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Old 05-04-2011, 19:29   #12
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Re: Engine Change

Small motors in sailboats work good until you, for some reason need to bang into weather, then a bit more power is real handy.
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Old 06-04-2011, 11:31   #13
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Re: Engine Change

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Originally Posted by foamcore View Post
Small motors in sailboats work good until you, for some reason need to bang into weather, then a bit more power is real handy.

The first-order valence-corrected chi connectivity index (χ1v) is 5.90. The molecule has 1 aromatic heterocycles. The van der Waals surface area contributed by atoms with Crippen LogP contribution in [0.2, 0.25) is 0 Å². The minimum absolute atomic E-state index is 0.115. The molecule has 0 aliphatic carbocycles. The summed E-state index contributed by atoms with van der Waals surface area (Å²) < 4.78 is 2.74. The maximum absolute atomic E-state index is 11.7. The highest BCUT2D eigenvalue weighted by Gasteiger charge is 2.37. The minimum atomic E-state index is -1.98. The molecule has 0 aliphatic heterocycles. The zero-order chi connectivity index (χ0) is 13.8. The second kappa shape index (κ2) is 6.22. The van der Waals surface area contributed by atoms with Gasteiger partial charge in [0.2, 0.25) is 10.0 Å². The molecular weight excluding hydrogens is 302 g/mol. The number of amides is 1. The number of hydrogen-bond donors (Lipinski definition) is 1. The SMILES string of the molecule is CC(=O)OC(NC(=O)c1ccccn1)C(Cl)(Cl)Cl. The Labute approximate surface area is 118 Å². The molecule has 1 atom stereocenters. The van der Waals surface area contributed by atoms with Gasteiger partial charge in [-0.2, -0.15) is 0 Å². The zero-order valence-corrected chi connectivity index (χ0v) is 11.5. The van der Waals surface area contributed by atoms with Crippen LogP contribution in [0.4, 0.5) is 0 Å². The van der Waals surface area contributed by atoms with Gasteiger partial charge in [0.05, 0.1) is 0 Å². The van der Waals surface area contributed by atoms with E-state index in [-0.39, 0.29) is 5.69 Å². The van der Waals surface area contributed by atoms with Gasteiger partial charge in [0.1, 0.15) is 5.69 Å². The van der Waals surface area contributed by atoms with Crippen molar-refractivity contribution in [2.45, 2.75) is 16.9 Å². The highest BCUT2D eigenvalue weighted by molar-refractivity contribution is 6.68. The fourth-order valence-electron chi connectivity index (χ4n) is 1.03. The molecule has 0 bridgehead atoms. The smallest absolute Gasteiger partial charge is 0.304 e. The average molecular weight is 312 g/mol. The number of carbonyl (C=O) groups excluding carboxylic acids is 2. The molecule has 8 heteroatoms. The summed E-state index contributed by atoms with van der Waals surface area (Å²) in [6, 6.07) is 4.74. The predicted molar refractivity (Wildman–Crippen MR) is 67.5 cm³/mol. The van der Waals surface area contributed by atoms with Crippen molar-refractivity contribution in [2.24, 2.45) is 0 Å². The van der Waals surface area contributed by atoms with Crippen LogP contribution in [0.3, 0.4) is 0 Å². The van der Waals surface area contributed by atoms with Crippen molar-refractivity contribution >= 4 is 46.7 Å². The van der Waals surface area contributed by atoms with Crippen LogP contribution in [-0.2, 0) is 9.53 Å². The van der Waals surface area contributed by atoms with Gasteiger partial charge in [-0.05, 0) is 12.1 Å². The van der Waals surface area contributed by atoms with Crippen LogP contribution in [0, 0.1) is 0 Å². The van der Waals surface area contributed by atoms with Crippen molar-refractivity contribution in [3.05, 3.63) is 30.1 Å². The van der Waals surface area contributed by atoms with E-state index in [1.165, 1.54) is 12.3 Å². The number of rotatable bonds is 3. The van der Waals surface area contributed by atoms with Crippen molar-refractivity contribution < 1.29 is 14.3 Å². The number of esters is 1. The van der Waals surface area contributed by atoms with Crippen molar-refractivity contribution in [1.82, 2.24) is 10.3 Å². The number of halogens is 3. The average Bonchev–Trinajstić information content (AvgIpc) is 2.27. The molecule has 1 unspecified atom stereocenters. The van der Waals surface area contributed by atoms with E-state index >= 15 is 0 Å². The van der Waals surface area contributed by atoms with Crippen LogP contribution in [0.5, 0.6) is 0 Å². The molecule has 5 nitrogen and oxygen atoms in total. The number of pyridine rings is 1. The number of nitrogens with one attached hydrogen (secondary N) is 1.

I'll vouch for that. I've been underpowered in a decent blow a few times. I used to have a Merc 9.9 on my Grampian. For reasons no longer remembered I decided to switch it to a Mariner 5 hp job. This arrangement worked very well under normal condition, and gave hull speed at a better fuel consumption. However, I got caught twice in one week where I was seriously under powered.


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Old 06-04-2011, 12:22   #14
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Re: Engine Change

I might add... IF you want better thrust in a strong head wind, have the room under the hull, and are willing to use a folding or feathering prop... A large prop turning slow will work much better than a small prop turning fast. (And a folding or feathering prop will keep you from loosing too much speed while sailing, from the substantial drag created by a standard prop. It's more than you'd think.) "Flex O Fold is primo"